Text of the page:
I learn a lot from my clients. Recently, I witnessed a couple of clients who had dramatically improved their presentation effectiveness. Their delivery was good, their engagement level was good and the content was clear. But do you know what the real secret sauce was? Their slides really worked for them, not against them. They had simple, easy-to-understand slides that supported and reinforced their strong verbal content.
Those text-filled, complex and cluttered slides may work well in a presentation document that is sent to people via email and then read like a document. But when busy slides are put up on a screen or discussed at a meeting, the audience tunes out the presenter. This is frustrating to you, the presenter, because the presentation should be all about you, your golden verbal content, and your valuable context. The focus should be on you, not the slide.
I have spoken to many presenters about the multitasking problem introduced by Dr. Edward Hallowell. When we relate his findings to presentations, we see that audiences try to focus on the slides and the presenter’s verbal at the same time, but they are rarely successful.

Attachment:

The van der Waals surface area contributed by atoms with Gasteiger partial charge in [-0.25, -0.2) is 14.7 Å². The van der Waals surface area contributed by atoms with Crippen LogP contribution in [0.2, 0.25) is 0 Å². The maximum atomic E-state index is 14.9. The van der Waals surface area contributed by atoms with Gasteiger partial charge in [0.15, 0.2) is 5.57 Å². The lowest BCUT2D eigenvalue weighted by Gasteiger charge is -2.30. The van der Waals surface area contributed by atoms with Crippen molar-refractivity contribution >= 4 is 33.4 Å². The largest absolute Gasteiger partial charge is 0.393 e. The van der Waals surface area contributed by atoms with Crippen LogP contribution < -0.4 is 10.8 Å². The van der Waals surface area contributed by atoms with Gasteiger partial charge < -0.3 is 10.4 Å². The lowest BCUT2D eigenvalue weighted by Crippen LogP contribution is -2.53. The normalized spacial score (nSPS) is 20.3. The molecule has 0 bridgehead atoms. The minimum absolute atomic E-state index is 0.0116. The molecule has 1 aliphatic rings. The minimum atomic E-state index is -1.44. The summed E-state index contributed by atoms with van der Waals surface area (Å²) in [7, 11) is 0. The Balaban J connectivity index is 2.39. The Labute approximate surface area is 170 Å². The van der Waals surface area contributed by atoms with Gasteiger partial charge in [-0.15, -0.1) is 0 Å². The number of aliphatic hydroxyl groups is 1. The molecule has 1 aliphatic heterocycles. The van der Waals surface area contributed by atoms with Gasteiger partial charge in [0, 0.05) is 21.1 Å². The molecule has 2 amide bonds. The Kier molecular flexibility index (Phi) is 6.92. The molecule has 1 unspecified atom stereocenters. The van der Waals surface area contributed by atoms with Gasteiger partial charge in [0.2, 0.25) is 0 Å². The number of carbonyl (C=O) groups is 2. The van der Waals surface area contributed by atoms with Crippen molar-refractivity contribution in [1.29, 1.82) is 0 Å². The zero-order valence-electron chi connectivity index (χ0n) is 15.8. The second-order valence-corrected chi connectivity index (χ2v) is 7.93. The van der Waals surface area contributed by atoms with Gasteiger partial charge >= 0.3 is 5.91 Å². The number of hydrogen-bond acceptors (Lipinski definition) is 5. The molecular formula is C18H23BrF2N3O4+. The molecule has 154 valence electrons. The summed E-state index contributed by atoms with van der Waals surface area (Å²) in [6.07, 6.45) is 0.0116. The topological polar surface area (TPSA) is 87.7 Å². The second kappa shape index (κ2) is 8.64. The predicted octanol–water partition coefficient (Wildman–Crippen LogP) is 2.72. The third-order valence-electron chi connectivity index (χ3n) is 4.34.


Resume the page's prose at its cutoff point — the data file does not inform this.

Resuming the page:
The fact is, bad slides often get in the way of what could have been a great presentation.
I recently tweeted,“Speakers are often at their best during the Q&A because they’re not handcuffed to a slide. Think about that.”
The next time you’re creating a deck ask yourself, “Is this slide going to help me get my point across or hurt me by distracting my audience?”
Anil Dilawri is the Managing Director of Save it like Sully, an executive presentation training and coaching company. His clients are in Ottawa, Toronto, Montreal, and Calgary. He tweets @SaveitlikeSully.
Image: Business School Presenting